Bryson City, North Carolina is located about 70 miles southwest of Asheville, NC.
The historic courthouse is now the city visitor center, and for a change, was open with a nice exhibit on the area.
The Tuckasegee River flows directly through the City.
Bryson City use to be the Cherokee settlement of Kituwa, which stood here for hundreds of years.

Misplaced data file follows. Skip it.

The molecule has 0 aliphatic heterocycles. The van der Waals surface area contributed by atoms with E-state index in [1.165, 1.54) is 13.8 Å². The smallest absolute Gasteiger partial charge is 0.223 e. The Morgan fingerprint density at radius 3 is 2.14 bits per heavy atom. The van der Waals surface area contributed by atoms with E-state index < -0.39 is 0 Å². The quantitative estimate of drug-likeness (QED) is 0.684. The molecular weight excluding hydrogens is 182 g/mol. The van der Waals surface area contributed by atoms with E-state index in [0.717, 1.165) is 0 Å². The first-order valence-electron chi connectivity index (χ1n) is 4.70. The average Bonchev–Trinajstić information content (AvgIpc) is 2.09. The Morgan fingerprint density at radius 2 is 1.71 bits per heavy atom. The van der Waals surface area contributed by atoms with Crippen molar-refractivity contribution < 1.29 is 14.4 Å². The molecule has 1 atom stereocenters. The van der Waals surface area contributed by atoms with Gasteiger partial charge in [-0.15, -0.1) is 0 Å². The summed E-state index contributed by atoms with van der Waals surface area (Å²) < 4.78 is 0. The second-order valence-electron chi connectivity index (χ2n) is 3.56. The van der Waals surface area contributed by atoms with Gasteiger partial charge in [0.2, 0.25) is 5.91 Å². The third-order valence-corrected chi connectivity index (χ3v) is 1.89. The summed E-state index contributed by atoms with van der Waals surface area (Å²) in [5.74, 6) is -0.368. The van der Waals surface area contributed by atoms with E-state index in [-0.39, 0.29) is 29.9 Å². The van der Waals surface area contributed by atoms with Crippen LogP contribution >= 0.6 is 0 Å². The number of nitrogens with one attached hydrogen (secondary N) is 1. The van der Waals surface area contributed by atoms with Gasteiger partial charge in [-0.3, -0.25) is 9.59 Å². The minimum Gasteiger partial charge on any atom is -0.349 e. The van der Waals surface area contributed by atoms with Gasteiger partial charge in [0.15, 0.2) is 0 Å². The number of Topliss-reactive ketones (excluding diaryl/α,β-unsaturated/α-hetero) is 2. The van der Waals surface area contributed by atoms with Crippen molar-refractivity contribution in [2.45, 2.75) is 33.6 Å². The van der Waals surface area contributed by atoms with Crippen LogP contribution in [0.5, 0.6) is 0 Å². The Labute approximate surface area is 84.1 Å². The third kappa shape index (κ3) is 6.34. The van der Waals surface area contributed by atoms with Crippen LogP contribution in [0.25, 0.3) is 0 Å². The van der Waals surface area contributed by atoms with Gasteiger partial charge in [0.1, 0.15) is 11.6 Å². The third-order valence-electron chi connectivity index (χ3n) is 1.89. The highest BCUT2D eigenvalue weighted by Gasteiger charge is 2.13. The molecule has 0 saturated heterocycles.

Thaddeus Dillard Bryson was born February 13, 1829 in Haywood County, North Carolina. On September 7, 1861 he was Commissioned a Colonel in the 20th North Carolina Infantry of the Confederate Army. After the war, in September 1868, he acquired a large tract of land on the north side of the Tuckasegee River. 17,000 Cherokee Indians had been forced out of the area in 1838, leaving the land open for white man settlement. The town was originally called Charleston. The Postal Service screwed up the mail because it confused this city with Charleston, South Carolina. They are not even close to each other. Nevertheless, in 1889 the name was changed by the citizens, population 25, to Bryson City, to acknowledge the many services rendered to the city by Thaddeus Bryson.